Despite the great physical risk, Dana’s commitment to his work keeps powerful images of Hebron’s clashes in the public eye. Hebron is a cauldron of religious and political tension. In a city of 150,000 Palestinians, some 400 Jewish settlers live in the center of town, protected by hundreds of Israeli soldiers.
In May 2000, Dana was shot in the leg with a rubber-coated bullet while filming Palestinian youths throwing rocks at Israeli soldiers. Two months later, Jewish settlers beat him unconscious while he tried to film a conflict. The next day, an Israeli police officer slammed Dana’s head in the rear door of an ambulance while he was filming the evacuation of a Palestinian youth wounded in clashes. Dana was shot again last October, in the same leg, two days in a row.
FROM TRANSCRIPT OF CPJ INTERVIEW WITH MAZEN DANA
To be a cameraman, to work in a divided city, to work in a city of lost hope. We are working among tanks, helicopters, hundreds of soldiers. The situation in Hebron is to, to be a cameraman it’s very difficult for you, and always you are harassed from soldiers. Hebron is the center and the core of conflict, the Palestinian, and the Israeli conflict. So every day something happening in Hebron, even if it is calm in Palestinian areas and Israeli area. So because two hundred soldiers are living inside of Hebron city, this makes Hebron hell …
Today you are working twenty four hours. And sometimes you are not able to sit with your kids. And sometimes you have no holiday, no time to rest, no time even to eat, because of the bad situation in Hebron. You are between the Israeli soldiers the Israeli tanks, and the … Palestinian stone thrower. So it’s not easy to have a picture, and a picture maybe will cost you your life. So to work in Hebron any, every day, every minute, so you are cut away from all of uh, your relation. Socially you have no friend because always you are work. Even you have no time to sit with your kids, with your family to discuss issues or to eat or to celebrate, or to do something. So the situation of camera man in Hebron really is very tough and dangerous.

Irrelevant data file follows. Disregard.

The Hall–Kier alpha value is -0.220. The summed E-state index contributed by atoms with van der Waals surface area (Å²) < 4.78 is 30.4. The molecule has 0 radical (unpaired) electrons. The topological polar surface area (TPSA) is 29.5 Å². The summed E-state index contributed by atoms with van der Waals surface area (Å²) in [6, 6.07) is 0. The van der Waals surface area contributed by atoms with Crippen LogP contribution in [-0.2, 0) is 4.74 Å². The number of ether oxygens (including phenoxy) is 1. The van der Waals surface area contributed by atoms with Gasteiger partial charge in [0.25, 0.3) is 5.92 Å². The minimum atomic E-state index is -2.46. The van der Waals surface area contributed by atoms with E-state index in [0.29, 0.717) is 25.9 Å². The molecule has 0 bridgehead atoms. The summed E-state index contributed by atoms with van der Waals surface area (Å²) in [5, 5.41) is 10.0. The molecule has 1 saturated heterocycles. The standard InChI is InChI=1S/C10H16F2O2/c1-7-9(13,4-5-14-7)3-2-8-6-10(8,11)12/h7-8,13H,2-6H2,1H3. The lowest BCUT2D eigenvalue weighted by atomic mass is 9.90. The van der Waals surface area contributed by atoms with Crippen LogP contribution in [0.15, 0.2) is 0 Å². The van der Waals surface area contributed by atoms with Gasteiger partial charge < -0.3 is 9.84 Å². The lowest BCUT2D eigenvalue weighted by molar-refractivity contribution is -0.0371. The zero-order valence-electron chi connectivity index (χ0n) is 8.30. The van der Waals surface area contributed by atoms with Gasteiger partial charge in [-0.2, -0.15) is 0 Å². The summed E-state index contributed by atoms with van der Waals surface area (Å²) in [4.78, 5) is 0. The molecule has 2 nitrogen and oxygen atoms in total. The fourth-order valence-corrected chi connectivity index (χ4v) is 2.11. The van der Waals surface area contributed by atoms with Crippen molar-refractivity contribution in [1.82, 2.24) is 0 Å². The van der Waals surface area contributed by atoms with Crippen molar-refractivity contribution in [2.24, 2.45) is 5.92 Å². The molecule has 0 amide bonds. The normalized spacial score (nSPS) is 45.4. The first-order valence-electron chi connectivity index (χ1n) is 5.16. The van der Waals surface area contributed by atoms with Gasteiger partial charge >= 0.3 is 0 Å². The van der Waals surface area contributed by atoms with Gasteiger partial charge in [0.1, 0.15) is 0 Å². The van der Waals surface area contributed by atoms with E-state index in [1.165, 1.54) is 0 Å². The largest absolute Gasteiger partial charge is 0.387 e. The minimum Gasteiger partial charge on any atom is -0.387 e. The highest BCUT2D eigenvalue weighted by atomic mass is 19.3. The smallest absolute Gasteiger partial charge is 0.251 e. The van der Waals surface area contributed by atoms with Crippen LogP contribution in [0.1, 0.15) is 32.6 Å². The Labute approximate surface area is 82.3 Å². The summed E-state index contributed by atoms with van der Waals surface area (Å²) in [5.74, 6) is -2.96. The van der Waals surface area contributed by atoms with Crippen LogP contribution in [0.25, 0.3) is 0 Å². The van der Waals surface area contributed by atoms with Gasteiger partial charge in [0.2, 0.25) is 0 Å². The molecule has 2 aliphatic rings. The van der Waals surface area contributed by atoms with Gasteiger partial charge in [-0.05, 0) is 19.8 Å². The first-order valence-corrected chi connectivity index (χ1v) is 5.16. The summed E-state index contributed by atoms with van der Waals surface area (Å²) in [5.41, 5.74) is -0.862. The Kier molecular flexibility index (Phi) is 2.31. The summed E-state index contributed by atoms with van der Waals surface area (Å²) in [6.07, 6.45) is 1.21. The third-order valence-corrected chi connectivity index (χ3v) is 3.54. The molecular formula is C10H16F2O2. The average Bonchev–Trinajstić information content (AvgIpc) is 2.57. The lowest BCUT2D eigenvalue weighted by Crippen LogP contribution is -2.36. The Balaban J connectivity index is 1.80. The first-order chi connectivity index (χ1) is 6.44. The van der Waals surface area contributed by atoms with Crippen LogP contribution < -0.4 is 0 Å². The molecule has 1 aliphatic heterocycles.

Since I’m working in Hebron about fourteen years as a camera man and journalist, I injured, uncounted time and arrested many, many, many times. The type of injuries that I got, to see, three times live ammunition, about seventy to eighty times rubber bullets. About one hundred time beating from soldiers. Two times my hand were broken for uncovering my stories in Hebron. Here any, always you are harassed, always you are attacked from soldier because of the bad situation in Hebron. So all the time they do not want you to publish a picture. And what about of, it is, so we are a neutral, and we are filming what’s going on. This is not satisfy the people or the soldiers what you are doing. So always you are harassed, always you are attack, and always you are forbidden to move. For example nowadays, many, I’m covering about half of West Bank, but according to the situation now I’m not allowed to go out of Hebron. About, to be not allowed to go behind, or Hebron, which, the villages of Hebron, because of the Israeli siege on the territories. Even my office, now, I am not allowed since seven years not to go in to writers office, because they do not give me a permission. So and in, the situation is bad, very, very bad in Hebron, and I have multi injuries, many, if you look to my body, you will not find one centimeter without beating, without rubber or live bullets.